Copyright is a minefield, a nightmare, full of contradictions.
As a designer, where do you stand with regard to copyright? I’m talking, here, about your responsibilities to other artists, rather than how you might benefit from copyright.
When you create a design, it should, ideally, be all your own work. That means your own ideas, or interpretation of ideas. If you are talented enough to be able to hand-draw a beautiful Mickey Mouse, say, that does not make it your own work, because someone else came up with the drawing first. Basically, you’ve copied it.
Original works (art, books, music etc) are covered by copyright, so that the original artist, who may depend on the art he produces to earn a living, can benefit financially from his / her efforts. If you have spent hours creating a work (not to mention the years you may have spent in training and practising), then you are not going to be very happy if someone else gets paid for it!
Copyright generally lasts during the creator’s lifetime plus between 50 and 100 years. The length of time varies between countries and according to the type of work. (They’re not going to make it easy for us!) After that time, the work is in the public domain and you are free to use it. However, be aware that this can be affected by secondary copyright. The Mona Lisa is out of copyright, so you should be free to copy it. But if you buy a post card at the Louvre and copy that, then you are probably breaking copyright, because the Louvre will own the copyright to the post card! (If you read our interview with Sarah Summers, you may have noticed that she said that, when she draws animals or flowers, she copies them from her own photographs.)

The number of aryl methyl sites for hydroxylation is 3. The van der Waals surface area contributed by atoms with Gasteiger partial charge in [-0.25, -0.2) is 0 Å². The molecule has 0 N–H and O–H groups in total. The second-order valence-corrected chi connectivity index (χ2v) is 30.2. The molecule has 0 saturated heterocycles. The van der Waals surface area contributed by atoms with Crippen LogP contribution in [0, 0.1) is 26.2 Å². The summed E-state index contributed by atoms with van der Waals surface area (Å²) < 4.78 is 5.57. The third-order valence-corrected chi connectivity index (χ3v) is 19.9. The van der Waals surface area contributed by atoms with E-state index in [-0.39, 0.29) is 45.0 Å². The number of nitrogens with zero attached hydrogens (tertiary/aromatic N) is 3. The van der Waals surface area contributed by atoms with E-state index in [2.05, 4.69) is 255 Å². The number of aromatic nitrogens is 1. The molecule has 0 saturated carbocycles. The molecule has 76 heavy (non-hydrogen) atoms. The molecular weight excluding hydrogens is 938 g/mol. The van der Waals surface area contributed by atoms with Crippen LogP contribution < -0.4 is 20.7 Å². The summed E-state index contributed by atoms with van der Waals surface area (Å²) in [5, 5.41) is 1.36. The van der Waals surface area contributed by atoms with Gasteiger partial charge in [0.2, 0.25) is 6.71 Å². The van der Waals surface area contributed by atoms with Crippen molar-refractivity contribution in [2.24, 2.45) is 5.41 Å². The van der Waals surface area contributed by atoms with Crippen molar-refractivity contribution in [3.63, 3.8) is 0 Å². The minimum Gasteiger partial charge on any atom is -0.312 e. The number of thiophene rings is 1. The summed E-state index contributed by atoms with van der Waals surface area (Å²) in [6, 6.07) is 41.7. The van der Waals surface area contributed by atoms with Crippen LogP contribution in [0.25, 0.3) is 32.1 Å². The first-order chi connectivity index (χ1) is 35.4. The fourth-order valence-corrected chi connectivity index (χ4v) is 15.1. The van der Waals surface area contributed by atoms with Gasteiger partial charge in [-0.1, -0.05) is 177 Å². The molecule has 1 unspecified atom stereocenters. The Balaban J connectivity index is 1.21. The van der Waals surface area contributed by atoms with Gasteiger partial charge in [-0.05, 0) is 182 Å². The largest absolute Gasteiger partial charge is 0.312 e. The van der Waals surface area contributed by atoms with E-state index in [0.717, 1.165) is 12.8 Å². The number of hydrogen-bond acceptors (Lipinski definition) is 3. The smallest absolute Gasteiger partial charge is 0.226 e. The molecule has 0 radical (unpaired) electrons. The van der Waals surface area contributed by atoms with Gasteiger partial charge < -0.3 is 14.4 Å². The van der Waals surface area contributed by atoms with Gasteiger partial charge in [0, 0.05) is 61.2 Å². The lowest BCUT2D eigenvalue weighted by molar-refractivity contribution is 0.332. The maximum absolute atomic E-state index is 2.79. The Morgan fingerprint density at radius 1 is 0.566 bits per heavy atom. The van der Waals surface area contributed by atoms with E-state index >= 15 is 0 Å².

If you want to quote a line from a book in your designs, you are probably OK, because you are only using a tiny percentage of the total. However, lines from (recent) songs are probably a bit more dubious.
‘Free to use’ images on the internet are also a dodgy area. ‘Free to use’ usually means for your own use only. If you are creating a design with the intention of making it available for sale, most of these images are out-of-bounds. To add to your difficulties, it can be very difficult to find out whether a particular image is useable or not. My advice is, if in doubt – don’t!
Some organisations (Disney, the BBC) are well-known for coming down like a ton of bricks on anyone – however small and unimportant – deemed to be breaking their copyright. And don’t forget – ignorance is no defence!
Quite apart from any legal implications, look at it from a moral viewpoint. We are a creative community. We should be encouraging each other, not stealing from each other. If you see a great design, compliment the designer. Then create your own design. It might be in a similar style or have similar elements, but it should be completely different!
Image found on graffiti711.blogspot.com